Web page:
Big data is defined as “high-volume, high-velocity and/or high-variety information assets that demand cost-effective, innovative forms of information processing that enable enhanced insight, decision making, and process automation.” Compared to diagnostic companies, big data companies are really new and novel participants in this cancer ecosystem. We all know that various data including those generated by physical examinations, clinical diagnoses (including biomarkers), treatment regimens, disease prognoses and survival, are generated in every patient’s journey through cancer. But how to “let these data talk” and provide patients with what they are looking for remains an important unanswered question. Governments worldwide are realizing the strategic value of setting up interactive digital medical platforms to share data and then structure those data for analysis to help establish their public health strategies. Utilization of medical big data was acknowledged as a national strategy by the Chinese State Council in June 2016. Remaining challenges, such as data privacy protection, electronic data exchange between medical records systems, lack of medical data standards, and linguistic differences between Chinese and English medical terminology systems limit big data’s capability to drive the evolution of the cancer ecosystem. It is encouraging that several medical data-focused start-up companies in China, such as Happy Life Technology, whose founder was invited to speak in these sessions, have already committed to utilizing data to provide patient-centric solutions to patients, the pharmaceutical and insurance industry, payers, and eventually the whole ecosystem.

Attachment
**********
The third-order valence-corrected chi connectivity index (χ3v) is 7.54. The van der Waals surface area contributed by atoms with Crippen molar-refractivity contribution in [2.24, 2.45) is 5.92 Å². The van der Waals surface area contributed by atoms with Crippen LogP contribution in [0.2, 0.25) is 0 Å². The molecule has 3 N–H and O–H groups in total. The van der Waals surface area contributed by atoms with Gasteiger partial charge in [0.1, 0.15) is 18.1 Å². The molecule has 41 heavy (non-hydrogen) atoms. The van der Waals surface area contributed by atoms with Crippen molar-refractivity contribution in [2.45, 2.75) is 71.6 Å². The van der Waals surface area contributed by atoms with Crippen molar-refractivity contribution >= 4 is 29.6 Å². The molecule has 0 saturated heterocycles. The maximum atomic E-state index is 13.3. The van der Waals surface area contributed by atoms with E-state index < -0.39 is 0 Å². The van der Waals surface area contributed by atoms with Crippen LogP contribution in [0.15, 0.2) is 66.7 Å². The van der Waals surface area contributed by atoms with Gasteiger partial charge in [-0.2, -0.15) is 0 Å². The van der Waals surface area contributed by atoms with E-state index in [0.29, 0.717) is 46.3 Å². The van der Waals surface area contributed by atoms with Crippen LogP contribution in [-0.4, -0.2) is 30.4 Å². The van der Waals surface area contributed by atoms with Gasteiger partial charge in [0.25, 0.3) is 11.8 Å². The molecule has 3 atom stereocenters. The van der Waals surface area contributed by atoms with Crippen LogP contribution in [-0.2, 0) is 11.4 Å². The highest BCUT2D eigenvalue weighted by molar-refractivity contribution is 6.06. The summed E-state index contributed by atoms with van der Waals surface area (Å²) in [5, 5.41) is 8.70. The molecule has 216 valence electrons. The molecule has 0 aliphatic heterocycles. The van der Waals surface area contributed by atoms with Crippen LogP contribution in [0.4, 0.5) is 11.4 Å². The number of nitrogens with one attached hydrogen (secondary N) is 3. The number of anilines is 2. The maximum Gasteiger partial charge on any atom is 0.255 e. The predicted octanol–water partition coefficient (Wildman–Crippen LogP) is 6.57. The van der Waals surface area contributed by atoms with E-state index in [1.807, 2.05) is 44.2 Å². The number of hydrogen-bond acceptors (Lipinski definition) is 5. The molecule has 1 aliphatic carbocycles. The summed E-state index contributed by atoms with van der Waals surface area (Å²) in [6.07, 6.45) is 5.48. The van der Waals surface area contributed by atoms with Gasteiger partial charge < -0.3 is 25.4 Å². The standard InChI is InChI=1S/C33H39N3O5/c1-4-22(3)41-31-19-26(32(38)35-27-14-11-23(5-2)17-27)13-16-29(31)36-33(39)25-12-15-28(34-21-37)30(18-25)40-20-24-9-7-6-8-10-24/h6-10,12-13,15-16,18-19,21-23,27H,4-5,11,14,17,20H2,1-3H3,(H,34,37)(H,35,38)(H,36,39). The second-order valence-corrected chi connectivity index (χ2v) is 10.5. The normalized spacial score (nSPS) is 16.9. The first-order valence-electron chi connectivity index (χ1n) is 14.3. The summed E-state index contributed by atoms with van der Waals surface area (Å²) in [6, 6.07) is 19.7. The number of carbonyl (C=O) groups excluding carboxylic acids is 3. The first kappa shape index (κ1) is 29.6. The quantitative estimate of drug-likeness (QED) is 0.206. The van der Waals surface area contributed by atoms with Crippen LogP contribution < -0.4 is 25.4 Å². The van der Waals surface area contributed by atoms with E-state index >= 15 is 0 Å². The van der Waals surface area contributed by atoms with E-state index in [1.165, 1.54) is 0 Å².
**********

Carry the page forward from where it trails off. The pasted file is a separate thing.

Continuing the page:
Voices from the commercial perspective agree that access to the right therapy to the right patient at the right price at the right time is critical for everyone inside this community, even researchers hunting for a drug candidate and pharmaceutical companies designing their clinical development strategy. One interesting but not unexpected emerging topic is commercial insurance as a supplement to national insurance; this was mentioned many times by almost all speakers. National insurance, as the essential public health security system to mitigate disease burden in the entire population of China, has proved its fundamental position and value in ecosystem 1.0. Diverse demands from cancer patients, sometimes for more than their basic needs, are gradually emerging in this ecosystem. Commercial health insurance that provides diversified access to different therapies at affordable prices to address different needs from cancer patients must be developed and integrated into the ecosystem.

China’s cancer ecosystem 2.0 is evolving from a supply-driven to a patient-driven era. Patients in this system deserve recognition for their role as the primary source of data in clinical trials and clinical practice that drive science forward. In return, each participant in this ecosystem must always commit to addressing the needs of cancer patients, including timely access to breakthrough therapies and convenient and affordable access to satisfactory healthcare. The cancer ecosystem, as a coordinated unit, must always be a patient-oriented system.